Cleaning a firearm
The procedure for cleaning any firearm is essentially the same. I follow this basic cleaning procedure after every trip to the range.
1. Make sure the firearm is unloaded!
2. Field strip the gun.
"Field stripping" is disassembling a firearm to a point where all parts critical to its function can be accessed and cleaned. This procedure varies enormously from gun to gun; consult your owner's manual. If you don't have one, check out this site. Basically, when your field stripping is complete, you will usually have separated the barrel from the receiver and gained access to the action. I also recommend removing the grips on handguns when cleaning, because sometimes cleaning chemicals can damage the plastic or wood finish.
3. Run a wet patch (a patch soaked with solvent) or brush through the
I usually only use patches when cleaning. Using a bristle brush is only needed occasionally, and use of such a brush too often will do nothing except cause unnecessary wear on your bore. Also, whenever possible, clean the bore from the breech end rather than the muzzle end. The reason for this is that the muzzle is the most important part of the barrel for accuracy, and we want to avoid damaging it.
4. Run dry patches (no solvent) through the bore until they come out clean.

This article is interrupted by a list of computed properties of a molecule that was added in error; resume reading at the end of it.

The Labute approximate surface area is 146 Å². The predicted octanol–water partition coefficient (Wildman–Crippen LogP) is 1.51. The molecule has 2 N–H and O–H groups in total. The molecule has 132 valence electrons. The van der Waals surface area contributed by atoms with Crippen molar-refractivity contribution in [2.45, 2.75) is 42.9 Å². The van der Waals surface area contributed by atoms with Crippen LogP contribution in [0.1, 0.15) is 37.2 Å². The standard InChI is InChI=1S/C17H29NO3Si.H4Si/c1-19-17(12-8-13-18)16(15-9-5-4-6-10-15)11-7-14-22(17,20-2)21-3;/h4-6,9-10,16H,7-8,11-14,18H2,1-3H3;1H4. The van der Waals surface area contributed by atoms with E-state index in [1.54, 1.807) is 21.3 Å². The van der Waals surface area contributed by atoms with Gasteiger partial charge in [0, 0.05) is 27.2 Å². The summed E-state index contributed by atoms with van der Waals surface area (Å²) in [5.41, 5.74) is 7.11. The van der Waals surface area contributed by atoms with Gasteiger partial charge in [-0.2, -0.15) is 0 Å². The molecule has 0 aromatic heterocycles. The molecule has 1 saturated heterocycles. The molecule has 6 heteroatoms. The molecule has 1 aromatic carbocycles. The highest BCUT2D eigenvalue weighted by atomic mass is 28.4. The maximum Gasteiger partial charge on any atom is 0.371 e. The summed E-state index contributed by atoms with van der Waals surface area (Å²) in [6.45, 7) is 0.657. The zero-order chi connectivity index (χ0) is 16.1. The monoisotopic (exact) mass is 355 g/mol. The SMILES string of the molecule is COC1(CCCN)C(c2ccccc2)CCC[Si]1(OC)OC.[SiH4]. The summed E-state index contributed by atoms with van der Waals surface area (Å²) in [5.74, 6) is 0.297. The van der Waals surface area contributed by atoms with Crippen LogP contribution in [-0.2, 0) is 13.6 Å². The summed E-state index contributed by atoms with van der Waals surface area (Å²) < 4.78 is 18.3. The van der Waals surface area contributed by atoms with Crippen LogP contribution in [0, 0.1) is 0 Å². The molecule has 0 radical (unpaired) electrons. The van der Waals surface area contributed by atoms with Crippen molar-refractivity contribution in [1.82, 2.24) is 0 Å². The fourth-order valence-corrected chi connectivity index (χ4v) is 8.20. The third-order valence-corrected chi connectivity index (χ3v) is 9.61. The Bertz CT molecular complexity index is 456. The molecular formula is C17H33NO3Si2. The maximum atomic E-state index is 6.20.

5. Run a patch with rust protectant down the bore.
6. Clean all exposed parts of the action, as well as any other internal
parts you have access to.
Pay special attention to the chamber, which is often the dirtiest part of the firearm, and the extractor claw, which is often overlooked.
7. Once the internals are clean, lubricate the moving parts.
Your cleaning job will have applied enough residual lube, usually, if you've used a combo product like CLP. Don't overdo it; excess lubricant will attract grime and grit. One thing I like to do is put grease on the rails of semi-autos. I like Tetra Gun Grease for this purpose.
8. Reassemble the gun.
9. Clean and oil the exterior of the firearm.
This can be done with patches, but the best way is really to get some oil on your hands and "make love" to the gun. :)
10. Function check the gun.
To make sure you put everything back together properly. :) Just work the action, dry fire, etc.
11. Don't forget the magazines.
Clean the followers and feed lips, at least. To easily get at the feed lips, you can use a pin punch to push down the follower. Occasionally you should completely disassemble your magazines for cleaning. This can often be done by sliding off the baseplate.
12. That's it!
Although every 1000 rounds or so you should do a more thorough cleaning than this, this procedure will suffice most of the time. Don't stress about getting your gun "museum" clean, because the very next time you fire it, it will be dirty again. Enjoy your beautifully clean gun. :)
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